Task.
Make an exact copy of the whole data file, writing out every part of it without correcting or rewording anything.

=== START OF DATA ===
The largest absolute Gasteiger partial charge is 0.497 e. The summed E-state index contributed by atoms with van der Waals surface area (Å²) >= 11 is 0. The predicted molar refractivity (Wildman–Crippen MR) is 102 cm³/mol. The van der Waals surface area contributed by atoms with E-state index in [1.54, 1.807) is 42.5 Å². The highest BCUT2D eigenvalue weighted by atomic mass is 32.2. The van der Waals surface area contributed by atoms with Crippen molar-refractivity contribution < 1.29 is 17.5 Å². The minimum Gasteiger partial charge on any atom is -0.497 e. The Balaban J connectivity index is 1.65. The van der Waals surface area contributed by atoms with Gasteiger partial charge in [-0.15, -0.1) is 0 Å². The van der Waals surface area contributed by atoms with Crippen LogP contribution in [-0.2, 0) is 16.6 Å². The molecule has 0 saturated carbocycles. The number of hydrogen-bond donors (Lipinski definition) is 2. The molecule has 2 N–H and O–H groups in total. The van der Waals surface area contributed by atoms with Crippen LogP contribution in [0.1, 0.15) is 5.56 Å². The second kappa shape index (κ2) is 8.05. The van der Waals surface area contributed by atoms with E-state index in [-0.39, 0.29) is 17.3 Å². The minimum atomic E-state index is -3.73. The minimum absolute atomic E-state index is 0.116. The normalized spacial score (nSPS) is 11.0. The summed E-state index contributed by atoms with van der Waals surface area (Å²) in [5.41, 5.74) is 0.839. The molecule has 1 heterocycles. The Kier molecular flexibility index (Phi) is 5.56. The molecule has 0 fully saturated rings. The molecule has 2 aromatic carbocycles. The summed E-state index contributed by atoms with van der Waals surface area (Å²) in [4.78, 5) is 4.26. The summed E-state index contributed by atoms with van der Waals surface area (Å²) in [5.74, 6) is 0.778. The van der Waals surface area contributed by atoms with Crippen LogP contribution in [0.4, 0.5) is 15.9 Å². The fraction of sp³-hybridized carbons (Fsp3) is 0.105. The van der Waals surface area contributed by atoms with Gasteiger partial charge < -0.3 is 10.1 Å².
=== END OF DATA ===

The largest absolute Gasteiger partial charge is 0.497 e. The summed E-state index contributed by atoms with van der Waals surface area (Å²) >= 11 is 0. The predicted molar refractivity (Wildman–Crippen MR) is 102 cm³/mol. The van der Waals surface area contributed by atoms with E-state index in [1.54, 1.807) is 42.5 Å². The highest BCUT2D eigenvalue weighted by atomic mass is 32.2. The van der Waals surface area contributed by atoms with Crippen molar-refractivity contribution < 1.29 is 17.5 Å². The minimum Gasteiger partial charge on any atom is -0.497 e. The Balaban J connectivity index is 1.65. The van der Waals surface area contributed by atoms with Gasteiger partial charge in [-0.15, -0.1) is 0 Å². The van der Waals surface area contributed by atoms with Crippen LogP contribution in [-0.2, 0) is 16.6 Å². The molecule has 0 saturated carbocycles. The number of hydrogen-bond donors (Lipinski definition) is 2. The molecule has 2 N–H and O–H groups in total. The van der Waals surface area contributed by atoms with Crippen LogP contribution in [0.1, 0.15) is 5.56 Å². The second kappa shape index (κ2) is 8.05. The van der Waals surface area contributed by atoms with E-state index in [-0.39, 0.29) is 17.3 Å². The minimum atomic E-state index is -3.73. The minimum absolute atomic E-state index is 0.116. The normalized spacial score (nSPS) is 11.0. The summed E-state index contributed by atoms with van der Waals surface area (Å²) in [5.41, 5.74) is 0.839. The molecule has 1 heterocycles. The Kier molecular flexibility index (Phi) is 5.56. The molecule has 0 fully saturated rings. The molecule has 2 aromatic carbocycles. The summed E-state index contributed by atoms with van der Waals surface area (Å²) in [4.78, 5) is 4.26. The summed E-state index contributed by atoms with van der Waals surface area (Å²) in [5.74, 6) is 0.778. The van der Waals surface area contributed by atoms with Crippen LogP contribution in [0.4, 0.5) is 15.9 Å². The fraction of sp³-hybridized carbons (Fsp3) is 0.105. The van der Waals surface area contributed by atoms with Gasteiger partial charge < -0.3 is 10.1 Å².